Gravity measurements

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The physical property: density

Gravity surveys are usually done to find subsurface variations in density (kg/m3 or g/cm3). Densities of geologic materials vary from 880 kg/m3 (ice) (or 0 for air) to over 8000 kg/m3for some rare minerals. Rocks are generally between 1600 kg/m3(sediments) and 3500 kg/m3 (gabbro). Table 2.1 from PV Sharma is reproduced to the right.

It is important to recall the difference between mass, density and weight. Density is the physical property - it is mass (kilograms) per unit volume. Weight is the force experienced by that mass in the presence of a gravitational field. Your weight on the Moon is 1/6th of your weight on Earth, but your mass (and density) is the same wherever you are.

Fundamentals

We want to show that a mass above the earth experiences an attraction force due to Earth’s gravitational field. The phenomenon is described with very simple equations that were discovered empirically by Sir Isaac Newton in the 17th century.

Newton’s equation describing the force between two masses (Earth and Moon, or Earth and you) is

\[F = G \frac{Mm}{r^2} \qquad \text{(Eq1)}\]

where the force \(F\) points from one mass to the other, \(M\) and \(m\) are two masses, and \(G=6.67*10^{-11}\) Nm2/Kg2. You should recall that another of Newton’s relations characterizes the force on an object experiencing acceleration:

\[F=ma \qquad \text{(Eq2)}\]

Comparing these two equations, it should be clear that most of Eq1 represents an acceleration: \(a = GM/r^2\). In fact this is gravitational acceleration, and we call it \(g\). This gravitational acceleration \(g\) is nominally approximately 9.8 m/s2 on Earth’s surface at the equator. Local variations in \(g\) will be caused by local variations in \(M\) and/or in \(r\).

Units

What are the units for this acceleration, or \(g\)? Acceleration is in m/s2, but another name for g = 1 cm/s2 is 1 Gal (short for Galileo). Usually geophysicists work in units of milliGals (0.001 Gal). You will also see the “gravity unit,” or gu, where 1 gu = 0.1 mGal. Some authors, especially in Europe, use gu’s instead of Gals. Earth’s gravitational acceleration in these units (converted from the more common m/s2) is 9.8 m/s2= 978 Gal, or 978,031.85 mGal, or 9,780,318.5 gu at the equator.

Measuring gravity

Measurable geophysical gravity anomalies generally range between 0.1 and 0.00001 Gal. This means we must measure accelerations of 1 part in 108 or 109; not a trivial task! How is this done?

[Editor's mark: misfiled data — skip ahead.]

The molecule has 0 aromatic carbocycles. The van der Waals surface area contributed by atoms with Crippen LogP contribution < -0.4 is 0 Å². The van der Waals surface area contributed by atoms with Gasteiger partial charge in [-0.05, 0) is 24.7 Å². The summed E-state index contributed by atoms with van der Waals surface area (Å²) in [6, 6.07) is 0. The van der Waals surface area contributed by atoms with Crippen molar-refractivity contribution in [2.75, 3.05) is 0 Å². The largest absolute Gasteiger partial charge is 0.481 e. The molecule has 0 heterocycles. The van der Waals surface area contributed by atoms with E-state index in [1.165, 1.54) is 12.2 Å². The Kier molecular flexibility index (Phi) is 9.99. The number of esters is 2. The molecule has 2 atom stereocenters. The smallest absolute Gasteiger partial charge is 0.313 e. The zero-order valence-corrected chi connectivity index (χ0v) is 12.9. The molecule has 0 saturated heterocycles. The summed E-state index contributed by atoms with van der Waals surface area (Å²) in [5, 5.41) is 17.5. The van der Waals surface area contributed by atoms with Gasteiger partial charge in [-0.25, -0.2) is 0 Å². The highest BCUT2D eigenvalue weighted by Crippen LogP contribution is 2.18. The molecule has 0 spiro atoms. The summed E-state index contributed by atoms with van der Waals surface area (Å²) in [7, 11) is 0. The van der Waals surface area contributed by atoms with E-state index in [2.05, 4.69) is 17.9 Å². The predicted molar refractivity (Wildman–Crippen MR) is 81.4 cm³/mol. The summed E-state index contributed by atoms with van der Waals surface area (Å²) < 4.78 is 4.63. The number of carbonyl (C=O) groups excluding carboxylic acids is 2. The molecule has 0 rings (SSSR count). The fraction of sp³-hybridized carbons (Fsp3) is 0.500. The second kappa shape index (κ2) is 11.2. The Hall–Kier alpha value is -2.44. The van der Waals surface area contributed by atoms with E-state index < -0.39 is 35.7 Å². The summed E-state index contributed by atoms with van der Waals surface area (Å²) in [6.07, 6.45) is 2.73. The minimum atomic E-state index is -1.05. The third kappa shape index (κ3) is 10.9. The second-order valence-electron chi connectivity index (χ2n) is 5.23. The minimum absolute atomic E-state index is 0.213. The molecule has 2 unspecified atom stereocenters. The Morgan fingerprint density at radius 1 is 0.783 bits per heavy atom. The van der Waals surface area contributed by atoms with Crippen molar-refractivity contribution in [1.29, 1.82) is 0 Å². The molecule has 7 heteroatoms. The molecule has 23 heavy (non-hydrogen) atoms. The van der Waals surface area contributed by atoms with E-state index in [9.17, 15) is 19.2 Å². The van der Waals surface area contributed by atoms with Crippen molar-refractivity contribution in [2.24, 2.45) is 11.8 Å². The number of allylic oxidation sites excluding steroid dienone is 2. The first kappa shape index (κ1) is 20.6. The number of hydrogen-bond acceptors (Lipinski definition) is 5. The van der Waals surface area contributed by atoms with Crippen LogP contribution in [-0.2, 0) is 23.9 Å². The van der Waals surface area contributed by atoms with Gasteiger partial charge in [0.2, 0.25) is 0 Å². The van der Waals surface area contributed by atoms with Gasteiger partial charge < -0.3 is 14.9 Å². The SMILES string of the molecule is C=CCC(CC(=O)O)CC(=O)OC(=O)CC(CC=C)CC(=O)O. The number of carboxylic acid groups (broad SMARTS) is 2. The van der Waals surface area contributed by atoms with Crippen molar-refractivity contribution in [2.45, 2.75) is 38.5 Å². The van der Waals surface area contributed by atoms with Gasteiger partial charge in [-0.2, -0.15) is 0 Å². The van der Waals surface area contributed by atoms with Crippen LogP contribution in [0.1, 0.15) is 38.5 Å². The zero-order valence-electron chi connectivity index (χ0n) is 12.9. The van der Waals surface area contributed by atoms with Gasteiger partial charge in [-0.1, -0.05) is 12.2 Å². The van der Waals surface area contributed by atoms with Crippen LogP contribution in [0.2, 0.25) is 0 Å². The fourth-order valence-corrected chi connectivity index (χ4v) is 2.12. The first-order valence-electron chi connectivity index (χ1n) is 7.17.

If a mass hangs on a spring, a force on the mass \((F = ma)\) will stretch the spring. Hooke’s law states that the extension of a spring is proportional to force, or

\[m(dg)=k(ds)\]

where \(k\) is the “elastic spring constant,” \(dg\) :math:`` a small change in gravitational acceleration, and \(ds\) is a small change in spring length. So, if we measure \(ds\), we can get

\[dg = ds \frac{k}{m}\]

To summarize:

  • The measured parameter is the force on a mass, \(m\), due to the presence of another mass, \(M\).
  • The recorded parameter is acceleration, with units of milliGals (compared to m/s2).
  • The interpreted parameter is usually density of causative buried materials and structures.

To carry out a gravity survey, you must measure this change in spring length all over the field site (or along a line). Then you can produce a map (or profile) of relative differences in gravitational acceleration, \(g\). Finally, this result must be interpreted in terms of variations in buried mass (integrated all over the volume), and/or in terms of the distance, \(r\), to the buried mass.

There are other fundamental measurements that do not involve springs. There are instruments that measure the time it takes for a mass to fall through a vacuum, and the period of a pendulum can be observed carefully. There are more details about these less common methods of measuring gravity in most text books about applied geophysics.

What is actually measured?

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Instruments actually measure the vertical component of the gravitational effect of the target, \(\Delta g_z\). However, the formula \(Gm/r^2\) gives acceleration experienced in line with two masses, where r is the distance between center of masses (sensor and target mass). Since we measure \(\Delta g_z\) along the surface over the target, we must resolve this geometry. Using the figure to the right, \(\Delta g_z\) at location \((x,0 ,0)\) is